Nossett follows up The Resemblance with The Professor (Flatiron, Nov.; reviewed on this page), a campus thriller that sees sleuth Marlitt Kaplan investigating a student’s apparent suicide.

What draws you to writing mysteries?

My background is in comparative literature and German literature, and for so long, I tried to write literary fiction. But I found I needed the rules of genre. In a mystery, you start with a problem and then your protagonist’s job is to solve it—their quest gives you a road map of sorts. As in literary fiction, however, mysteries, and specifically crime, allow for an investigation of social themes. Committing murder is such an egregious assault on the social code, and crime fiction allows writers and readers to explore why it happens.

Where did your detective, Marlitt, come from?

I was visiting my parents in Georgia and had a flash of this woman who woke up on fire screaming in German. It’s rare that this kind of muse-inspired writing happens for me—most of the time I have to struggle through it—but I feel like Marlitt demanded to be heard. That image became the spark for The Resemblance.

What inspired the sequel?

The first pages came after an encounter I had on a plane, in which I told my seatmate way too much about myself, and then realized I had given him enough information that he could find me in the “real world”—there’s something about flying at 30,000 feet that feels distinctly not real. For days, I was so unnerved. I decided to write about it as a way to process what was bothering me. That scene now plays a small part midway through The Professor, but the unsettling normalcy of the experience sets the tone for the other pages. The major themes of the novel were inspired by my experiences as a professor and the increasing rates of depression and alienation I saw in my students, the fear that I wasn’t doing enough, and my frustration at the lack of mental health resources available to faculty and students.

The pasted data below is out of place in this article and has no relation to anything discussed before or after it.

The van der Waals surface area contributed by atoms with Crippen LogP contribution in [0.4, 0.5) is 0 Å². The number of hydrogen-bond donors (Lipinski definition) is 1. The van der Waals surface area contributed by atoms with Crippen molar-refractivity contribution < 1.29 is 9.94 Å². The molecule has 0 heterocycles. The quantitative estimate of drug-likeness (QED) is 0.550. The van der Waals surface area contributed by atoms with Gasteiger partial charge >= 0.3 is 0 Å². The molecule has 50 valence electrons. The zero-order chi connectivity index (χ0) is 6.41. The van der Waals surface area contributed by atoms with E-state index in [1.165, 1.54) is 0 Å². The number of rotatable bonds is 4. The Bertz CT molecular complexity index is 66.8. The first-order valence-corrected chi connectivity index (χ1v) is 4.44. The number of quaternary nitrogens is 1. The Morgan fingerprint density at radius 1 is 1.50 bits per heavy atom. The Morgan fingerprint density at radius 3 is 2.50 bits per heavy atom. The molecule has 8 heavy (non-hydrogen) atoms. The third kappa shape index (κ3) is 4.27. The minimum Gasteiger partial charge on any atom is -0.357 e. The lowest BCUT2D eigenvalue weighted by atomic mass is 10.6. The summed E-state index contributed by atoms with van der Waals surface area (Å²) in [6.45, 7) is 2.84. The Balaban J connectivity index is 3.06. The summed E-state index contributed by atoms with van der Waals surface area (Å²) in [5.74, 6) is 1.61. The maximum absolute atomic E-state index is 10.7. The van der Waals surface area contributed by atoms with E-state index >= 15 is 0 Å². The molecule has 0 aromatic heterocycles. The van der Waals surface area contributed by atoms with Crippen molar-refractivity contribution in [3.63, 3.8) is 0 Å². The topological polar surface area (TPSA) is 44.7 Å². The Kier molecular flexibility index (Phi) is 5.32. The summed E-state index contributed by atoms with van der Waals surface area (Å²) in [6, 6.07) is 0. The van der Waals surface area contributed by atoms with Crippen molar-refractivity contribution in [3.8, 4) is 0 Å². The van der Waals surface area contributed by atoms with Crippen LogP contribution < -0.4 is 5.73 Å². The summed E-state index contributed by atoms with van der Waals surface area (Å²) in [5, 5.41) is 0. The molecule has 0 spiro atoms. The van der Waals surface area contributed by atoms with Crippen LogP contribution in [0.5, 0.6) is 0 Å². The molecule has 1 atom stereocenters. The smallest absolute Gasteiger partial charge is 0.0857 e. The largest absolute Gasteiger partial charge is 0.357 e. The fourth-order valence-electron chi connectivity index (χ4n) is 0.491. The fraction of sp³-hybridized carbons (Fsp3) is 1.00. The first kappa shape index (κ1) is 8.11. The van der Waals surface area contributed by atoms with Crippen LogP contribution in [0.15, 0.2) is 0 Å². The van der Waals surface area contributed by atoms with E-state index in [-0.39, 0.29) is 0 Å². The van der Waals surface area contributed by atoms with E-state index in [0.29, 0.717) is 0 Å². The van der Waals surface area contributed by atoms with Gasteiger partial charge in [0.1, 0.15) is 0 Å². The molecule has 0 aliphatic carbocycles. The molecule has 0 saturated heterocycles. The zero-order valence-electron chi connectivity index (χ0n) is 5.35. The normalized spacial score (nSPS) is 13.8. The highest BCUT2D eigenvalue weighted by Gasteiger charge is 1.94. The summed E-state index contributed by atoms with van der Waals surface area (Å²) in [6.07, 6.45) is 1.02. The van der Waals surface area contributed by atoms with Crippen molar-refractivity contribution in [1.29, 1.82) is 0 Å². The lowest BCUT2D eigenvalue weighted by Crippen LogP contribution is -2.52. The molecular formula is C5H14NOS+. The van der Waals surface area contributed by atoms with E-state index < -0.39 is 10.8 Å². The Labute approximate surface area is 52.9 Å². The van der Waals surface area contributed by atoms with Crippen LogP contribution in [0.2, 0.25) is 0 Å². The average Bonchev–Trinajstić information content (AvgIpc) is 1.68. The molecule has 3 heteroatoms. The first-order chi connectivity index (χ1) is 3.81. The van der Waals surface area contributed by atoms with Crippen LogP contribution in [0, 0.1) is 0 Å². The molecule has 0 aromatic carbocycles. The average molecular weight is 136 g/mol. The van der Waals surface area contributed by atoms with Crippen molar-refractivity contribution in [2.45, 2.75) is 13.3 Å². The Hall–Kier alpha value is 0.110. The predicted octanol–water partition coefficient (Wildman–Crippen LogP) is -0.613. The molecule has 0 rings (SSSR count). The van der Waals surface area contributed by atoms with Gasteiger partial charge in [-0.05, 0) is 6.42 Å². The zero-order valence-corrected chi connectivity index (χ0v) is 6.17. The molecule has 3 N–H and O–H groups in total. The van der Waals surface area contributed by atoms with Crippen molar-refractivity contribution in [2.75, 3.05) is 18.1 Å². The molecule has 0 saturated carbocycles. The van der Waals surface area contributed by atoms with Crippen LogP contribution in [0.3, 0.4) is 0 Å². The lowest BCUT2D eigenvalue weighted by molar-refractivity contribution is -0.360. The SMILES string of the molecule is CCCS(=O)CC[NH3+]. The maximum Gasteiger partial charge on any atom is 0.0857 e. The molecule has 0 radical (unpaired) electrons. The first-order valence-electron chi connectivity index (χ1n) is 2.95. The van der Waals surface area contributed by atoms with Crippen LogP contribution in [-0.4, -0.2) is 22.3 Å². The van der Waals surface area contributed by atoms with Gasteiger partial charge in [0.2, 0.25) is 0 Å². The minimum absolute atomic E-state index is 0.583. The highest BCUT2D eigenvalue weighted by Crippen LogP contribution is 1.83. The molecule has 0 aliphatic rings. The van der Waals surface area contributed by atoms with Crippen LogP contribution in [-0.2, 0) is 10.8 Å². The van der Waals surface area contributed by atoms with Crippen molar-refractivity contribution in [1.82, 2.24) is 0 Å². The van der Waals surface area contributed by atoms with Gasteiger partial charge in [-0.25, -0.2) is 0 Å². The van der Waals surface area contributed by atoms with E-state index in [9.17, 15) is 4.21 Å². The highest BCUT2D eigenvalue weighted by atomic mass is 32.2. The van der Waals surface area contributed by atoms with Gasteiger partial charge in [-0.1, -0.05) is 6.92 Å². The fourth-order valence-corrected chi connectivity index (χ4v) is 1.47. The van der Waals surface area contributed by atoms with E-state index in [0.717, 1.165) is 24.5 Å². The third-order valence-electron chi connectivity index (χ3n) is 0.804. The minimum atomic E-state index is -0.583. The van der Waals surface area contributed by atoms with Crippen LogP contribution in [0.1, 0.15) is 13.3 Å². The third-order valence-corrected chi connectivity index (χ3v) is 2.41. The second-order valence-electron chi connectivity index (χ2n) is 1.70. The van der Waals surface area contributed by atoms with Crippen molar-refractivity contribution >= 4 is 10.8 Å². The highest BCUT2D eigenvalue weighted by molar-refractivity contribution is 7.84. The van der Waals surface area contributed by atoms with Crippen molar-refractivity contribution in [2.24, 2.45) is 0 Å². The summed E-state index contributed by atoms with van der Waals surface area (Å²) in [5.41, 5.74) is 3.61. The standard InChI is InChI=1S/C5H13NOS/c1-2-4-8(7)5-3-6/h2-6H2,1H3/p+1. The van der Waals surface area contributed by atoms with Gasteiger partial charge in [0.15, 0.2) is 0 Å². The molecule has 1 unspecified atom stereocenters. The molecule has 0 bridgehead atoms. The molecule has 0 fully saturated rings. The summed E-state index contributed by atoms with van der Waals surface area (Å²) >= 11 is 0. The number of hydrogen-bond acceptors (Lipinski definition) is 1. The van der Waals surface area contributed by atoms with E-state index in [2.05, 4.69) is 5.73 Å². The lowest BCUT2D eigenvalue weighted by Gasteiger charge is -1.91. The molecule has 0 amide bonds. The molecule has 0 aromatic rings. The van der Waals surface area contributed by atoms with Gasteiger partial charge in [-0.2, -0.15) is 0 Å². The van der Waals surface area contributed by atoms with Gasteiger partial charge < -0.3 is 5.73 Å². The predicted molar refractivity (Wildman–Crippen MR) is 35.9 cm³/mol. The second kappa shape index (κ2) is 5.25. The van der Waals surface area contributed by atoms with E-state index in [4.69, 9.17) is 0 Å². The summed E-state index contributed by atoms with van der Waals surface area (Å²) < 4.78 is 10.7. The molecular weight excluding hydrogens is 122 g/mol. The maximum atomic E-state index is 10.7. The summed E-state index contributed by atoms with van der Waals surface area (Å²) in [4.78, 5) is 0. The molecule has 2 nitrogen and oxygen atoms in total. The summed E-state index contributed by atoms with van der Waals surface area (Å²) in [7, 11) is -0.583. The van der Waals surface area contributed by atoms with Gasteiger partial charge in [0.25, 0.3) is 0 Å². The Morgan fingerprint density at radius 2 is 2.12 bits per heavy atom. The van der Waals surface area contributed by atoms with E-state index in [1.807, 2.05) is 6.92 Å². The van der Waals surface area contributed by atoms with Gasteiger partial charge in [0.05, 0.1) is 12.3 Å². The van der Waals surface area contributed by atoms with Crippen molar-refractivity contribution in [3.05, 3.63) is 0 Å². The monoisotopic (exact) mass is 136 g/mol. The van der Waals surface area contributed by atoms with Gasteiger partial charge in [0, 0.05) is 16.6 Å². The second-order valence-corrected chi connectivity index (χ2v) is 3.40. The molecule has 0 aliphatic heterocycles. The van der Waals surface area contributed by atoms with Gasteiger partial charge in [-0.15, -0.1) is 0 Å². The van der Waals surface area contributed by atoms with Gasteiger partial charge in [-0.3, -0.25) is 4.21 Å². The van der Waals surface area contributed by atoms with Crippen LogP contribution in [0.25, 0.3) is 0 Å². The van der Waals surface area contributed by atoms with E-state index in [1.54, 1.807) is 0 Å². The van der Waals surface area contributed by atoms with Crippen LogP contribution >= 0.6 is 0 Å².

How did your husband’s death in 2021 affect your writing?

At some point, I had to look over the pass pages for The Resemblance, and I remember being angry at myself for the way I wrote about death—as if it was something abstract that couldn’t touch me. The only part of The Resemblance that I wrote after Gray died was the prologue, which ends: “Even in my dreams, I could not save him.” I was writing Marlitt’s backstory, but it’s clear to me now that this was very much influenced by my grief.

What kind of detective would you make?

I’m naturally a pretty inquisitive and curious person, especially in terms of wanting to know what makes people tick. I think being a criminal profiler would be fascinating, but I also want to preserve my belief in humanity, and that job would lead me to question that belief on a daily basis.